Get ready for Nightwish
11/14/2007 3:01 AM
11/23/2007 5:54 PM
They top the charts in Finland, Switzerland, Germany and rank high in at least eight other European countries. On their last tour, they played 130 gigs across the world, in places including Czech Republic, Japan, Australia and Ecuador. They recorded their most recent live DVD before 11,500 fans.
Now Nightwish is coming here. Local fans of the Finnish metal group are ecstatic: The band is set to play its first South Florida date Wednesday night at Fort Lauderdale's Culture Room, a venue known for hosting lesser-known, local rock bands.
Nightwish is considered one of the founders of symphonic metal, a genre characterized by the combination of two styles of music seldom heard together: classical music and heavy metal.
Though some rock bands have attempted to immortalize their hits by performing with an orchestra, few write songs that meld the two from the start. But Tuomas Holopainen, Nightwish's keyboardist, writes every note, every word, specifically for the orchestra.
Each song, as Holopainen has put it, is a miniature film score under a mask of heavy metal.
''There are so many things I want to write about, so many stories to tell. I need to have the storyline or the key emotion, the concept solid enough before I write even a single note,'' Holopainen says. ``We have never just sat down for 10 minutes and written a song by jamming. Each one is thought out and themed.''
Holopainen, who composes about 95 percent of Nightwish's music and lyrics, says that it's like writing the diary of his own life.
'If I could describe myself in one word, it would be `escapist,' with a capital E. The planet has a beautiful face, but when you have a chance to create your own microcosm to escape into . . . writing music is definitely my mechanism for doing that,'' Holopainen says.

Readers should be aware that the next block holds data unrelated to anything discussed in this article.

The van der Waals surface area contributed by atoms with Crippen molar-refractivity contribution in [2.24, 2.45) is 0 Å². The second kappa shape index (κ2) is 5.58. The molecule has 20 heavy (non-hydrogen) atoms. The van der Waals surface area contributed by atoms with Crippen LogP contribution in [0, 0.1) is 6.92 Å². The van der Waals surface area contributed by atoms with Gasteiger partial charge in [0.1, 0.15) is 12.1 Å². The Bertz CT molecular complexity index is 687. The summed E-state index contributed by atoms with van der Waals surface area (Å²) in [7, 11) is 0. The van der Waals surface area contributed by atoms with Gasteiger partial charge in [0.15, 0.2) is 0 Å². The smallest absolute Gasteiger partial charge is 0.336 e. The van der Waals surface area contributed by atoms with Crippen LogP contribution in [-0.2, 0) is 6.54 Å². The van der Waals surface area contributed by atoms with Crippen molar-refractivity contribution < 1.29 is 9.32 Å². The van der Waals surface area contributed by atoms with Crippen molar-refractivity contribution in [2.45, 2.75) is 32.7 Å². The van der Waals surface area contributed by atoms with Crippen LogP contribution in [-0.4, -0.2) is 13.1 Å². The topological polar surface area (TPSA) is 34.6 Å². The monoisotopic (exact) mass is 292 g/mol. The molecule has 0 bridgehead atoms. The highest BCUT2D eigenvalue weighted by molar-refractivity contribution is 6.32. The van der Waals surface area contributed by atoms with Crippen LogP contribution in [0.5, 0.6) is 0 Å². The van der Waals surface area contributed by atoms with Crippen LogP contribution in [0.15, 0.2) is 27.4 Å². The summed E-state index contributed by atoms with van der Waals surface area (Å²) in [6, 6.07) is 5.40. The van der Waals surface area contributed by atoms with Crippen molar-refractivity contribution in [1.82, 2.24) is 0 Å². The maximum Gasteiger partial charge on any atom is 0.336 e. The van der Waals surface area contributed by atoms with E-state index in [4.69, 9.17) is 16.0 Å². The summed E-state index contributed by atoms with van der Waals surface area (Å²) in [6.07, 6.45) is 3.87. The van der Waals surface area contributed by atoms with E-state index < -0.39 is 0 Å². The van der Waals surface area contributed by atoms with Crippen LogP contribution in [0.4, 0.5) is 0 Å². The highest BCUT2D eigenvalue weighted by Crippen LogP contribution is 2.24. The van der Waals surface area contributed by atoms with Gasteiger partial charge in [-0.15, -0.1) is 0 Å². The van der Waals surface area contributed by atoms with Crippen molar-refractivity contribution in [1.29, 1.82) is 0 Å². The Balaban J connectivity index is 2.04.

``We're giving people a little bit of mystery, a little bit of freedom from this world.''
Nightwish's current tour promotes its sixth studio album, Dark Passion Play, the first with new singer Anette Olzon, who replaced operatic singer Tarja Turunen. Its growling, Poe-influenced choruses flow into Disney-like ballads. Unrefined, down-and-dirty riffs mixed with violin and flute solos transition into Celtic penny-flute instrumentals.
More than 130 musicians contributed to the album, which went double platinum in Finland (more than 60,000 copies) in just two days after its September release. (The album hit No. 84 on The Billboard 200 here in October.)
The American tour this fall will take Nightwish to 23 venues. During their 2004 tour, it only visited 11 American cities.
Holopainen says that attendance at American venues ranges from about 600 to 2,500 people, with the largest crowd so far this fall at about 2,200. Some shows have sold out.
''I personally take the whole North American market as a challenge,'' he says. A lot of European musicians say the American market is the toughest crowd, the hardest place to break into. And if you can achieve even the tiniest bit of success here, you're doing well.''
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